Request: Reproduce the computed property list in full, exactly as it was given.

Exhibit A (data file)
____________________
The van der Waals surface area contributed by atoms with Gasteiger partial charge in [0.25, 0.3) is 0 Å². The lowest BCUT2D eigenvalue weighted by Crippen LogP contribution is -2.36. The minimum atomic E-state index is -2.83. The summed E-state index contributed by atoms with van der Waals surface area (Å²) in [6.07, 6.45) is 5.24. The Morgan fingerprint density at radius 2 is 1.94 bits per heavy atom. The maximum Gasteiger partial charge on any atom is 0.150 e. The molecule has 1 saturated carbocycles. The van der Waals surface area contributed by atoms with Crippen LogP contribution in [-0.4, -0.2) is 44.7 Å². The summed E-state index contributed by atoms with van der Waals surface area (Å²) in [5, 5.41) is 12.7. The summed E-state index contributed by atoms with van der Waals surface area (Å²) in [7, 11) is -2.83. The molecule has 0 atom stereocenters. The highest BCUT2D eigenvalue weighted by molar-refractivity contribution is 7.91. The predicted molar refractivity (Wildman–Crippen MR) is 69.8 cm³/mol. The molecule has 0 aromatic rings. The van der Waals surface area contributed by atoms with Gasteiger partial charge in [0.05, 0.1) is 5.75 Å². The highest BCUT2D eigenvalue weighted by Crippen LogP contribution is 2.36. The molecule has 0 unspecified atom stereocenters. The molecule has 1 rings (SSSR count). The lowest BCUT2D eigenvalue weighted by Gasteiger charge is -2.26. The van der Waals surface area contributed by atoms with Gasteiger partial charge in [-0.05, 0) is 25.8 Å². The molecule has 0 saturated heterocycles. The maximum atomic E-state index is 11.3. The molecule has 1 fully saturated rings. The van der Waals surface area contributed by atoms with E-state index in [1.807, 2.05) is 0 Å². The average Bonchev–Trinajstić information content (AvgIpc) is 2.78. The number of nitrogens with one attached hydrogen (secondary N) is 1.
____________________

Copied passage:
The van der Waals surface area contributed by atoms with Gasteiger partial charge in [0.25, 0.3) is 0 Å². The lowest BCUT2D eigenvalue weighted by Crippen LogP contribution is -2.36. The minimum atomic E-state index is -2.83. The summed E-state index contributed by atoms with van der Waals surface area (Å²) in [6.07, 6.45) is 5.24. The Morgan fingerprint density at radius 2 is 1.94 bits per heavy atom. The maximum Gasteiger partial charge on any atom is 0.150 e. The molecule has 1 saturated carbocycles. The van der Waals surface area contributed by atoms with Crippen LogP contribution in [-0.4, -0.2) is 44.7 Å². The summed E-state index contributed by atoms with van der Waals surface area (Å²) in [5, 5.41) is 12.7. The summed E-state index contributed by atoms with van der Waals surface area (Å²) in [7, 11) is -2.83. The molecule has 0 atom stereocenters. The highest BCUT2D eigenvalue weighted by molar-refractivity contribution is 7.91. The predicted molar refractivity (Wildman–Crippen MR) is 69.8 cm³/mol. The molecule has 0 aromatic rings. The van der Waals surface area contributed by atoms with Gasteiger partial charge in [0.05, 0.1) is 5.75 Å². The highest BCUT2D eigenvalue weighted by Crippen LogP contribution is 2.36. The molecule has 0 unspecified atom stereocenters. The molecule has 1 rings (SSSR count). The lowest BCUT2D eigenvalue weighted by Gasteiger charge is -2.26. The van der Waals surface area contributed by atoms with Gasteiger partial charge in [-0.05, 0) is 25.8 Å². The molecule has 0 saturated heterocycles. The maximum atomic E-state index is 11.3. The molecule has 1 fully saturated rings. The van der Waals surface area contributed by atoms with E-state index in [1.807, 2.05) is 0 Å². The average Bonchev–Trinajstić information content (AvgIpc) is 2.78. The number of nitrogens with one attached hydrogen (secondary N) is 1.